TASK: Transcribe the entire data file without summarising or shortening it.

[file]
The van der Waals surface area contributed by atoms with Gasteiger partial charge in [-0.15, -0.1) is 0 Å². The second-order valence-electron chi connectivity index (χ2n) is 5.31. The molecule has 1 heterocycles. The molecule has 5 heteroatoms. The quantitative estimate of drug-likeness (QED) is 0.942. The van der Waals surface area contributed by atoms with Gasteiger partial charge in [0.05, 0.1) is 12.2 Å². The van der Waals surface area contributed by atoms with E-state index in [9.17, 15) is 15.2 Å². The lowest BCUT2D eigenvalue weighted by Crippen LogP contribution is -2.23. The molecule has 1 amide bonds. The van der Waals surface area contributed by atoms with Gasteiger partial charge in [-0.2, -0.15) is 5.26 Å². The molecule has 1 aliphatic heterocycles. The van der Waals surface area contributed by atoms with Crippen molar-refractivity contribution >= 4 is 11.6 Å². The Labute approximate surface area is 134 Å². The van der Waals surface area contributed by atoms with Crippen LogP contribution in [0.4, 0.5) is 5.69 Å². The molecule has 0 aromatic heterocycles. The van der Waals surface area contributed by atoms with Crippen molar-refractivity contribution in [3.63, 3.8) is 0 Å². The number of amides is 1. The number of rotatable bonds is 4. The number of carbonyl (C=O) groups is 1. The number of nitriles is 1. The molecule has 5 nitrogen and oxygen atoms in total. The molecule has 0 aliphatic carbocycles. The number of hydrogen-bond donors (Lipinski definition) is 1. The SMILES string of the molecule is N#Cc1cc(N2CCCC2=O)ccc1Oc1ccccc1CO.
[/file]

The van der Waals surface area contributed by atoms with Gasteiger partial charge in [-0.15, -0.1) is 0 Å². The second-order valence-electron chi connectivity index (χ2n) is 5.31. The molecule has 1 heterocycles. The molecule has 5 heteroatoms. The quantitative estimate of drug-likeness (QED) is 0.942. The van der Waals surface area contributed by atoms with Gasteiger partial charge in [0.05, 0.1) is 12.2 Å². The van der Waals surface area contributed by atoms with E-state index in [9.17, 15) is 15.2 Å². The lowest BCUT2D eigenvalue weighted by Crippen LogP contribution is -2.23. The molecule has 1 amide bonds. The van der Waals surface area contributed by atoms with Gasteiger partial charge in [-0.2, -0.15) is 5.26 Å². The molecule has 1 aliphatic heterocycles. The van der Waals surface area contributed by atoms with Crippen molar-refractivity contribution >= 4 is 11.6 Å². The Labute approximate surface area is 134 Å². The van der Waals surface area contributed by atoms with Crippen LogP contribution in [0.4, 0.5) is 5.69 Å². The molecule has 0 aromatic heterocycles. The van der Waals surface area contributed by atoms with Crippen molar-refractivity contribution in [3.63, 3.8) is 0 Å². The number of amides is 1. The number of rotatable bonds is 4. The number of carbonyl (C=O) groups is 1. The number of nitriles is 1. The molecule has 5 nitrogen and oxygen atoms in total. The molecule has 0 aliphatic carbocycles. The number of hydrogen-bond donors (Lipinski definition) is 1. The SMILES string of the molecule is N#Cc1cc(N2CCCC2=O)ccc1Oc1ccccc1CO.